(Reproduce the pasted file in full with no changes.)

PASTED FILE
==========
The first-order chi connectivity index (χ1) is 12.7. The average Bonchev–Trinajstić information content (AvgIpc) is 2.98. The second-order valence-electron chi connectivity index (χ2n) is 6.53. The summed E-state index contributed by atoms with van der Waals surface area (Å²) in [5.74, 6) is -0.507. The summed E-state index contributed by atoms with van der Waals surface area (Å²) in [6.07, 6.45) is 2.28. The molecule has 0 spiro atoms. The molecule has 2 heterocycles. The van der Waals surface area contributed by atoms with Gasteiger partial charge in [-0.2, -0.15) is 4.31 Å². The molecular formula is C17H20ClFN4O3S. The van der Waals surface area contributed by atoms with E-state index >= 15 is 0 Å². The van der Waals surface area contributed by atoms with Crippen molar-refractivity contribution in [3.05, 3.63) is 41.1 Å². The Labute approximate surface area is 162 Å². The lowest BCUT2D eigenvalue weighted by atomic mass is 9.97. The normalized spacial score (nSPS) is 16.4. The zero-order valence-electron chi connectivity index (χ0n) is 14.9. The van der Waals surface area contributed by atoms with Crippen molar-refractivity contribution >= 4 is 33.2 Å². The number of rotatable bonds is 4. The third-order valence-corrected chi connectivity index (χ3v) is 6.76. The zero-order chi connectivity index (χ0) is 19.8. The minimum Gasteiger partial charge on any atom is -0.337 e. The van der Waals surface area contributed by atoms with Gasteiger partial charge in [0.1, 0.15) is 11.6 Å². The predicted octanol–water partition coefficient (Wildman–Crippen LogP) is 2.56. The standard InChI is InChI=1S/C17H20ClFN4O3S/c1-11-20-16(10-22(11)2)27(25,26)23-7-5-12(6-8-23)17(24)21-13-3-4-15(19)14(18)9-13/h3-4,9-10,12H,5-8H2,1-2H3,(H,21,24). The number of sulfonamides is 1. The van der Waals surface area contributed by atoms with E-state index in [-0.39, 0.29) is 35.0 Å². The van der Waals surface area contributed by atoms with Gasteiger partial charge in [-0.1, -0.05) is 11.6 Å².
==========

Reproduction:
The first-order chi connectivity index (χ1) is 12.7. The average Bonchev–Trinajstić information content (AvgIpc) is 2.98. The second-order valence-electron chi connectivity index (χ2n) is 6.53. The summed E-state index contributed by atoms with van der Waals surface area (Å²) in [5.74, 6) is -0.507. The summed E-state index contributed by atoms with van der Waals surface area (Å²) in [6.07, 6.45) is 2.28. The molecule has 0 spiro atoms. The molecule has 2 heterocycles. The van der Waals surface area contributed by atoms with Gasteiger partial charge in [-0.2, -0.15) is 4.31 Å². The molecular formula is C17H20ClFN4O3S. The van der Waals surface area contributed by atoms with E-state index >= 15 is 0 Å². The van der Waals surface area contributed by atoms with Crippen molar-refractivity contribution in [3.05, 3.63) is 41.1 Å². The Labute approximate surface area is 162 Å². The lowest BCUT2D eigenvalue weighted by atomic mass is 9.97. The normalized spacial score (nSPS) is 16.4. The zero-order valence-electron chi connectivity index (χ0n) is 14.9. The van der Waals surface area contributed by atoms with Crippen molar-refractivity contribution >= 4 is 33.2 Å². The number of rotatable bonds is 4. The third-order valence-corrected chi connectivity index (χ3v) is 6.76. The zero-order chi connectivity index (χ0) is 19.8. The minimum Gasteiger partial charge on any atom is -0.337 e. The van der Waals surface area contributed by atoms with Gasteiger partial charge in [0.1, 0.15) is 11.6 Å². The predicted octanol–water partition coefficient (Wildman–Crippen LogP) is 2.56. The standard InChI is InChI=1S/C17H20ClFN4O3S/c1-11-20-16(10-22(11)2)27(25,26)23-7-5-12(6-8-23)17(24)21-13-3-4-15(19)14(18)9-13/h3-4,9-10,12H,5-8H2,1-2H3,(H,21,24). The number of sulfonamides is 1. The van der Waals surface area contributed by atoms with E-state index in [-0.39, 0.29) is 35.0 Å². The van der Waals surface area contributed by atoms with Gasteiger partial charge in [-0.1, -0.05) is 11.6 Å².